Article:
Up until recently, Marcel Dzama had a few surprises up his sleeve. When his largest solo museum exhibition to date opened in February at the Musée d’art contemporain de Montréal, viewers were wide-eyed for a couple of reasons: first, because to enter the show meant stepping into a pitch-black first room; second, because what was in that room, and only became clear once eyes adjusted to the darkness, wasn’t drawings. Dzama, known primarily as a thinking-man’s comic artist, a creator of miniature, eerie universes in ink and watercolour on paper, has branched out into the third dimension and a whole new scale.
“Being in New York has been a really big influence,” says the relocated Winnipegger. “At my gallery there, David Zwirner, the spaces have been getting so much larger over the years. Before, when they were in Soho, a few drawings would fill the space—now in Chelsea, they get lost. I knew that I could go bigger with my work and they could accommodate it.”
By “bigger” Dzama means amazing dioramas, set in the dark: horizontal holes in soot-coloured walls where spotlighted tableaux of 3-D characters (bats, floating heads and red-hooded armies) come alive. Each one has its own beguiling narrative. In other regularly lit rooms, there are large sculptural arrangements, kind of like found-object collages (a medium Dzama has adopted on paper, too), which he started getting into on a recent residency in Guadalajara, Mexico. They’re very Duchamp. (“He’s always been important to me, mainly because we have the same name,” Dzama jokes.)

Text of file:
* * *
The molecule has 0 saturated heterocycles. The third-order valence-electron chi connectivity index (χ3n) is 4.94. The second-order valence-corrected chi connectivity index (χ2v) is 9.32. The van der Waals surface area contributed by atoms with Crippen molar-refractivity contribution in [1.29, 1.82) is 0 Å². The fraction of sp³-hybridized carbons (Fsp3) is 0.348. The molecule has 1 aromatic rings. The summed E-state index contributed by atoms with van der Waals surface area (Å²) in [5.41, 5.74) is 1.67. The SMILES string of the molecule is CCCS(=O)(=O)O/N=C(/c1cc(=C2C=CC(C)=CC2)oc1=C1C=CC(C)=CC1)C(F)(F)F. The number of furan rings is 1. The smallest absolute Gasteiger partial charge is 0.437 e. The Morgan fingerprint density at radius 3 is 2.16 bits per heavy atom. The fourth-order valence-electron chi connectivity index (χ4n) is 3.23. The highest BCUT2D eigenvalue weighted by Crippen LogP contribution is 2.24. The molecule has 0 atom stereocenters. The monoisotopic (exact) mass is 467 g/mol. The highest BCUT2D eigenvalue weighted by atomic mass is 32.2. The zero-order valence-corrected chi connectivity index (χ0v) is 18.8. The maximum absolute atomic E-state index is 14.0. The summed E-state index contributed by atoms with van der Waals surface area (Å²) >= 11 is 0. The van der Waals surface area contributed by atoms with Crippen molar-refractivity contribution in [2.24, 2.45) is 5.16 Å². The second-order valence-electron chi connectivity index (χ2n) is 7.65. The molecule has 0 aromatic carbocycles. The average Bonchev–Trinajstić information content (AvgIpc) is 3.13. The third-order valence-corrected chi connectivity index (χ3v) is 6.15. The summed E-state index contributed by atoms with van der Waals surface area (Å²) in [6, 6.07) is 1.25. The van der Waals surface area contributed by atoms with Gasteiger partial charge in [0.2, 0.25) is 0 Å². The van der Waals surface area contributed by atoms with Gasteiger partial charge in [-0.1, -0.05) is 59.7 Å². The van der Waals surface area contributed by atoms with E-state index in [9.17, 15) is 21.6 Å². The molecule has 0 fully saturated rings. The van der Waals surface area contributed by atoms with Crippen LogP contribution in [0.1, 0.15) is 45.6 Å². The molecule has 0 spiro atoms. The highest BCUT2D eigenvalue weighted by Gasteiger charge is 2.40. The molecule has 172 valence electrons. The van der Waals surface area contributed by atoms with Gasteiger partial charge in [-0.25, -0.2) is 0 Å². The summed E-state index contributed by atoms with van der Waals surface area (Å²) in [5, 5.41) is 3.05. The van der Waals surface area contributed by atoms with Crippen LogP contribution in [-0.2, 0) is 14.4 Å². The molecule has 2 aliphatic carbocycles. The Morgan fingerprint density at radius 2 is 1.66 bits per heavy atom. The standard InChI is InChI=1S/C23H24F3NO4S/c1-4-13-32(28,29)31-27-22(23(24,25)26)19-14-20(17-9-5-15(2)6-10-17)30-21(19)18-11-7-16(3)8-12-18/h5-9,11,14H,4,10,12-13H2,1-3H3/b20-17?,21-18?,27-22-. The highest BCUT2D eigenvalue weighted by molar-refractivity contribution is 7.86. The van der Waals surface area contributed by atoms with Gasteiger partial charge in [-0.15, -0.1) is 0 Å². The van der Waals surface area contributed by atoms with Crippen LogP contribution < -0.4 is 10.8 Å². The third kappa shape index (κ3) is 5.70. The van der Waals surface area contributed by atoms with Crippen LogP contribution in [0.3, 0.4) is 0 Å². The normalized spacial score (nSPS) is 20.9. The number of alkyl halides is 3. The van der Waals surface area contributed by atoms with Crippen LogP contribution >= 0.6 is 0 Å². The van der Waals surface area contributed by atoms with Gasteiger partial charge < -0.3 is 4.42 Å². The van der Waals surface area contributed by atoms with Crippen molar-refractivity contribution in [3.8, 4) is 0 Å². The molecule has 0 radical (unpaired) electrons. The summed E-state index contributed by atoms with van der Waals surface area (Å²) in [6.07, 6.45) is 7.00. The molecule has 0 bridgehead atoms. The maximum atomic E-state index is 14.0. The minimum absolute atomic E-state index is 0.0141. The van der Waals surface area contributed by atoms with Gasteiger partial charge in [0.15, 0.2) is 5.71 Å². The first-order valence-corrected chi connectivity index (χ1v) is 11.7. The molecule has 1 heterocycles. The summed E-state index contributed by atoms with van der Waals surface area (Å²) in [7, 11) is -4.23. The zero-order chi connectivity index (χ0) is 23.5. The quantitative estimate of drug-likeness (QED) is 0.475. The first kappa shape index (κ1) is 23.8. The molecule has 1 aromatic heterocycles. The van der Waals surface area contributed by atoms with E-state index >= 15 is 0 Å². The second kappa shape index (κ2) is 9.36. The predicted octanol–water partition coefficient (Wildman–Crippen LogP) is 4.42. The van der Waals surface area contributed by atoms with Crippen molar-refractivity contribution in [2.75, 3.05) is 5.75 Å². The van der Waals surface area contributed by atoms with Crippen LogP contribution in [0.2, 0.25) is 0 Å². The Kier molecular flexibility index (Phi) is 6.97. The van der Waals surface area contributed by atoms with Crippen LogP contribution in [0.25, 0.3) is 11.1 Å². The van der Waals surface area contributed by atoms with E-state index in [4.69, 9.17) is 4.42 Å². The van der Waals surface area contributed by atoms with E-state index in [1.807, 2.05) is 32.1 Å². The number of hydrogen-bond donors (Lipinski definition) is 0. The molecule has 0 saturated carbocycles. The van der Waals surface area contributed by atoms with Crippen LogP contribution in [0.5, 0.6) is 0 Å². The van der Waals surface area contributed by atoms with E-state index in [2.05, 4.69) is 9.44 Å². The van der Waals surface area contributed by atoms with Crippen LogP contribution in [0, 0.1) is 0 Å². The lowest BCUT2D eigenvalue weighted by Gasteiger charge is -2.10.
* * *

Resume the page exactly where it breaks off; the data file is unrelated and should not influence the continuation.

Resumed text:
And then, there are the full-sized figural characters. Some are new beings in their own right, but most are large-as-life versions recurring players, like the red-hooded military figures that he’s drawn over and over and made flesh in Department of Eagles’ music video for their song No One Does It Like You. In the exhibition’s third room, one of those figures stands at five feet tall and moves every now and then based on your position in the space. Next to her, though, is my very favourite: a full-sized bear, which those familiar with Dzama’s past work will recognize as a costume that holds a person in it, rather than a through-and-through cub.
“Growing up, I’d stay at my auntie’s farm, and there were bears on her property—I think actually seeing that as a little kid really stuck with me,” Dzama says. “For as long as I can remember, when I see a bear I always imagine it’s a girl underneath, wearing a bear costume as a sort of armour. Like it gives her superpowers.”
Dzama has always been compelled by hybridity—between animal and human, between narrativity and absurdity, and between past and present, as exemplified by his nostalgic Second World War vibe and his way, with this exhibition particularly, of relating to the history of art. His new aesthetic ventures ironically come alive most clearly in a scratched, retro, black-and-white silent film, which shows a mad-scientist/artist in a battle with creativity. Here, the character seems haunted by his miniature creations. One can only posit what will happen to the creator of life-sized beings. I can’t wait to see what becomes of him.